Her husband, Bret Daily, said the Mass is a wonderful part of Holy Week.

“It was really special this year because the oils were anointed that will be used for our son Cole’s ordination to the priesthood,” he said.

During the Mass, large vessels containing the sacred oils were presented to the bishop for his blessing.

Presenting the oil of the sick were Sisters of St. Francis of Perpetual Adoration.

The oil of catechumens, used to anoint those who are preparing for baptism in the Church, was presented by Chad Grube, adult faith formation coordinator at St. Joan of Arc Parish, and catechumens Alexis Shelley and Brennan Shelley of St. Joan of Arc Parish, and Rachael Dick, catechumen from St. Patrick Parish, Kokomo.

Seminarians carried the chrism and balsam.

Both the oil of the sick, used to bring comfort to the sick, and the oil of the catechumens, used for those preparing for baptism, were blessed, while the sacred chrism was consecrated by Bishop Doherty.

The chrism is used at the ordination of clergy, baptisms, confirmations, the consecration of altars and the blessing of churches.

All the oils are olive oil, with balsam added as part of the chrism’s consecration, giving it a sweet smell.

Before Mass began, representatives of each parish and diocesan institution dropped off their oil bottles from the previous year. During Mass, the bottles were taken into the cathedral’s sacristy, where a team of volunteers refilled them.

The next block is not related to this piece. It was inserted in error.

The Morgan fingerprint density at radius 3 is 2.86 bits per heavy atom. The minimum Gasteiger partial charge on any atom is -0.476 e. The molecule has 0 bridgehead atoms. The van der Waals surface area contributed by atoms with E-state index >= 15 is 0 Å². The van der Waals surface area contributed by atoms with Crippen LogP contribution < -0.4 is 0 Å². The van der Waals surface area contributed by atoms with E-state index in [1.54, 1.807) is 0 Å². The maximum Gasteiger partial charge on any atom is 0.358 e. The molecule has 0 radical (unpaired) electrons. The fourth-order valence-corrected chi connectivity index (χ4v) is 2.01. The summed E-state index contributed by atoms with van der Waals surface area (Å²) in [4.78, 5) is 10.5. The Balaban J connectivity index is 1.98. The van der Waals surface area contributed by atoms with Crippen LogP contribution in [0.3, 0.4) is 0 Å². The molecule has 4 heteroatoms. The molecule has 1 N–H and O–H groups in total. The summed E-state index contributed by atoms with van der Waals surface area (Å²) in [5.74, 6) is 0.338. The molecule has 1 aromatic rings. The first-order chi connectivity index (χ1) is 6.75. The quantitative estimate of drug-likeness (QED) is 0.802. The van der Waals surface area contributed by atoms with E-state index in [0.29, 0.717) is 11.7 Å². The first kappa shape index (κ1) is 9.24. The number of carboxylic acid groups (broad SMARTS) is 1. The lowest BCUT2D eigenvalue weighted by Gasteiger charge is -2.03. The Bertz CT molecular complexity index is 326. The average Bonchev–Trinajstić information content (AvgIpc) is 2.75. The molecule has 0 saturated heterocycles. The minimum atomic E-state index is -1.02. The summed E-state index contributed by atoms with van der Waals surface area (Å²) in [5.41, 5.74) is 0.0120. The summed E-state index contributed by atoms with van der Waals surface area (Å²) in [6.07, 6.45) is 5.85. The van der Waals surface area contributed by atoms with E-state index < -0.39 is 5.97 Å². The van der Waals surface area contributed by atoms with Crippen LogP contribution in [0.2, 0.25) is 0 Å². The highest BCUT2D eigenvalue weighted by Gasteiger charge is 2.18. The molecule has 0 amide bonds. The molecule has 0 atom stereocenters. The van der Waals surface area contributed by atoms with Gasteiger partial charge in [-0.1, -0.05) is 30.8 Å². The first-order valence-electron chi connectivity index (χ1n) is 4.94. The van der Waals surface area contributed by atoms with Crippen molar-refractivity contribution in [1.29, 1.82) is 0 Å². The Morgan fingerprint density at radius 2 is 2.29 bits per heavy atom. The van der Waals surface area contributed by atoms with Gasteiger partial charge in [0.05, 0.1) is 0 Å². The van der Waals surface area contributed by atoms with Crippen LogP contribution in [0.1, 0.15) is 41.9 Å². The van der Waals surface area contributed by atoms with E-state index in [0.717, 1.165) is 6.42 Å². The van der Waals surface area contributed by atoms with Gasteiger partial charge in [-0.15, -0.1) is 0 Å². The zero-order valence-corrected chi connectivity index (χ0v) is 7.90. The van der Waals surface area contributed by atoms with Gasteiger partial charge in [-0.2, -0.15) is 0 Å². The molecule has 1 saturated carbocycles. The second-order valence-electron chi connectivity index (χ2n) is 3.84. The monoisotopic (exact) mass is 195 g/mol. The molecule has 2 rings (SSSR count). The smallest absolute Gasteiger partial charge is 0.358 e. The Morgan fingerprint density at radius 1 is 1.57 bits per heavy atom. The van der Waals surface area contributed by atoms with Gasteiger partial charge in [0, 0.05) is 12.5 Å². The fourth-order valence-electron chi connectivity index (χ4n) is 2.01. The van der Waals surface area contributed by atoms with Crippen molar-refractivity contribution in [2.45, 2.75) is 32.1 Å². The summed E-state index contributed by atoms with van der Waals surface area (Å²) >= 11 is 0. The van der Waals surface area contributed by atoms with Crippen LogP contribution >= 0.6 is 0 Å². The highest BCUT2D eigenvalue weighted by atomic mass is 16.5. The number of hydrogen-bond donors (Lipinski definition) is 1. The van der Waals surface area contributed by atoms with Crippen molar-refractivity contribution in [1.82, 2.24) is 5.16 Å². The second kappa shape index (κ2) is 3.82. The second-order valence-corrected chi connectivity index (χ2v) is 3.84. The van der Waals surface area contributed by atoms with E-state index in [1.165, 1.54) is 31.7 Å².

Bishop Doherty then distributed the newly filled bottles back to each representative for delivery to diocesan churches and institutions.

Sarah Striebich, campus minister at St. Francis of Assisi University Parish and Newman Center in Muncie, brought 18 Ball State University students to the Mass.

“I love bringing students every year because it is such a beautiful witness of the ministry of priesthood and also a witness of the Universal Church to our students who don’t often get to see that beyond Ball State’s campus,” she said. “I also love the beauty of the liturgy, the music and the beautiful cathedral. To be able to expose the students to our diocese in a much different way is wonderful.”

The Chrism Mass was coordinated by the diocesan Department of Evangelization, Education and Worship, Jonathan Sullivan, executive director.